An improvement in employment prospects for professionals in Australia’s exploration and mining industry has slowed, according to the Australian Institute of Geoscientists’ (AIG) latest employment survey.
Geoscientist employment in Australia increased marginally in the June quarter compared to the previous three months, AIG revealed.
The latest survey found the unemployment rate amongst Australia’s geoscientists was 11.3 per cent at June 30, down from 12.1 per cent at the end of March.
The underemployment rate, however, increased from 18.3 per cent at March 30 to 19 per cent at June 30.
Australia’s self-employed geoscientists, independent contractors and consultants “continue to face difficult times with only half able to secure one quarter of their desired workload,” according to AIG.
The employment situation varies markedly between industry sectors, the Institute explained.
“The unemployment in mineral and energy resource exploration in this survey was 14.2 per cent, compared to 6.9 per cent in mineral and energy resource mining and production,” AIG said.
“The unemployment rate amongst geoscientists working in other fields, such as environmental geoscience, groundwater resource management, engineering geology, education and agriculture, was 4 per cent.”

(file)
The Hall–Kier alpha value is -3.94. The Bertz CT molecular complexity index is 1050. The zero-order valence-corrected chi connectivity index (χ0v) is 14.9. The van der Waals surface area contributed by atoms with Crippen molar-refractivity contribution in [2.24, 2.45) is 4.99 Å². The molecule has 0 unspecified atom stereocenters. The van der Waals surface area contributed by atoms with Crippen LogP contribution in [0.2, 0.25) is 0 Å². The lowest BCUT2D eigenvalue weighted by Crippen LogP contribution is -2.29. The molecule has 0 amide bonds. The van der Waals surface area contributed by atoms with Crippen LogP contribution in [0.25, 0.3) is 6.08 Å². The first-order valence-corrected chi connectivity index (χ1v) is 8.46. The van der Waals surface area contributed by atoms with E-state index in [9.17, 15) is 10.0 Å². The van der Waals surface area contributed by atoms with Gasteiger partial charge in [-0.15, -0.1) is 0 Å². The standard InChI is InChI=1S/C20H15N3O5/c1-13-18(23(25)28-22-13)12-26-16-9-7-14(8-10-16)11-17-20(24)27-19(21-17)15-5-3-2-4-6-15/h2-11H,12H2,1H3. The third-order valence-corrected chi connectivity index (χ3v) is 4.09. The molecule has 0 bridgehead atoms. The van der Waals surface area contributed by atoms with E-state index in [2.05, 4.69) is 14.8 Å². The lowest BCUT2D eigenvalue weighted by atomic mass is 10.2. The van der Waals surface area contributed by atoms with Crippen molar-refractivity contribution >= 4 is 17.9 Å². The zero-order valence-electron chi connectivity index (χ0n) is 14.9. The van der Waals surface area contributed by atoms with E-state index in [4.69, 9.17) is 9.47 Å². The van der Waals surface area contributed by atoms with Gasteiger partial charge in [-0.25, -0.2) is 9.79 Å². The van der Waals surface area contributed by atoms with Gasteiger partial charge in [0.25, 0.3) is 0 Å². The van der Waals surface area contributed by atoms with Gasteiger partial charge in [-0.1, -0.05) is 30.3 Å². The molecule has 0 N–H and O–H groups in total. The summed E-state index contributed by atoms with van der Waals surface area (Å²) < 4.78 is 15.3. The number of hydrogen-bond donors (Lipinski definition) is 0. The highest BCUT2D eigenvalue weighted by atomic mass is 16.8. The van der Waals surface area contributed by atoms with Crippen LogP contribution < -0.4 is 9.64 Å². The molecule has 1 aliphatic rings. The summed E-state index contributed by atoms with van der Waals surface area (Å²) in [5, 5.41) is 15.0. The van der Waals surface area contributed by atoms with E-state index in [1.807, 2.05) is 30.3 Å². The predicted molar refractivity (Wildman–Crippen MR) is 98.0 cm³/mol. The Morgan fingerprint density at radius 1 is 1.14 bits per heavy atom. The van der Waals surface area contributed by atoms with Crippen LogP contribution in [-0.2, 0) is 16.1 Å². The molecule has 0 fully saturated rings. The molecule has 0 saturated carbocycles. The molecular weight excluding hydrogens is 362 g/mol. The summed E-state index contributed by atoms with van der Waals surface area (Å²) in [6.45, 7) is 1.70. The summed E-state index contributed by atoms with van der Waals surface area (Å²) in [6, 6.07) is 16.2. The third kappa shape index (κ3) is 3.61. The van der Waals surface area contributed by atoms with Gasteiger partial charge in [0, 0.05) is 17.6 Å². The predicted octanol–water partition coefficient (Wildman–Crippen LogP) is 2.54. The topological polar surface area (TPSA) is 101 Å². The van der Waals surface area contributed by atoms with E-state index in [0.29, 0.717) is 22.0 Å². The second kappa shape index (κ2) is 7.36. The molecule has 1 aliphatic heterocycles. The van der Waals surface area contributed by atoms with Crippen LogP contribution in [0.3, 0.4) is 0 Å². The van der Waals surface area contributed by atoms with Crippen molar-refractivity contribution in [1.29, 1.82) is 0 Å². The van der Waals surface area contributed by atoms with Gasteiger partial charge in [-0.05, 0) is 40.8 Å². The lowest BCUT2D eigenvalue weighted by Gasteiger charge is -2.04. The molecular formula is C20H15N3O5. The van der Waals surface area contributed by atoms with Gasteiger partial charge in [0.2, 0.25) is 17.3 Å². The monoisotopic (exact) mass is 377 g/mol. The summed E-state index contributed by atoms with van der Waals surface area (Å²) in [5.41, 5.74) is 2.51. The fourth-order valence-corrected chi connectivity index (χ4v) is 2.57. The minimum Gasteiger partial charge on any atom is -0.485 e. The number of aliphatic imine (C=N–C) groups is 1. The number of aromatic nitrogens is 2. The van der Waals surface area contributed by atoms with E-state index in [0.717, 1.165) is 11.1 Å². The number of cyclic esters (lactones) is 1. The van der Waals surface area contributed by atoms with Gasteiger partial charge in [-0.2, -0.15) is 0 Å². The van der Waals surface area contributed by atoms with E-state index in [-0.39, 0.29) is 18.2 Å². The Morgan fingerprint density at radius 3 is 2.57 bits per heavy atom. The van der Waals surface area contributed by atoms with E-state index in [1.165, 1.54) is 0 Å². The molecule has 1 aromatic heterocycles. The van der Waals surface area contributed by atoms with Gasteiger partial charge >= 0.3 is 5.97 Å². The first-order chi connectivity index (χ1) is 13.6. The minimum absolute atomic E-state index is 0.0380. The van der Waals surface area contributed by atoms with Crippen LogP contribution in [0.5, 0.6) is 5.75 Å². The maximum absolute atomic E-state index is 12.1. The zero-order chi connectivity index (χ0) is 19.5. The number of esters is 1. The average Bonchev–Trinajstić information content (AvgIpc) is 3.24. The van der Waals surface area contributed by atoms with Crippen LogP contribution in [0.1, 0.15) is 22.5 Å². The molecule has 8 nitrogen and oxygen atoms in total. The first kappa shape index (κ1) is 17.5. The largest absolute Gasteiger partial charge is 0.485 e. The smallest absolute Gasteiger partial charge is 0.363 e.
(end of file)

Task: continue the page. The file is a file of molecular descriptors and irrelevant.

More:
Unemployment and underemployment rates also varied significantly between state, the survey found.
Western Australia, the only state to experience an increase, recorded the highest unemployment at 12.3 per cent, while South Australia registered the lowest unemployment rate at 4.2 per cent – the quarter’s leading improvement.
Underemployment was lowest in WA, highest in SA and increased in every state except WA and Queensland.
AIG spokesperson Andrew Waltho expressed concerns regarding the slow recovery in employment opportunities for geoscientists in Australia, particularly in mineral exploration.
“While our latest survey clearly shows that employment prospects for geoscientists are slowly improving generally, with four of the past five surveys recording a decrease in the unemployment rate, exploration activity remains low,” Waltho said.
“This has serious implications for the sustainability of Australia’s mining industry by threatening the strength of our mineral resource project pipeline.
“Both greenfield and brownfield exploration is essential if discoveries are to be made to replace, let alone expand, the resource base on which miners produce essential minerals on which our society and economy relies.”
Waltho said addressing land access concerns and areas of sovereign risk – two issues that are raising the risk profile of exploration for investors – would improve employment prospects for geoscientists.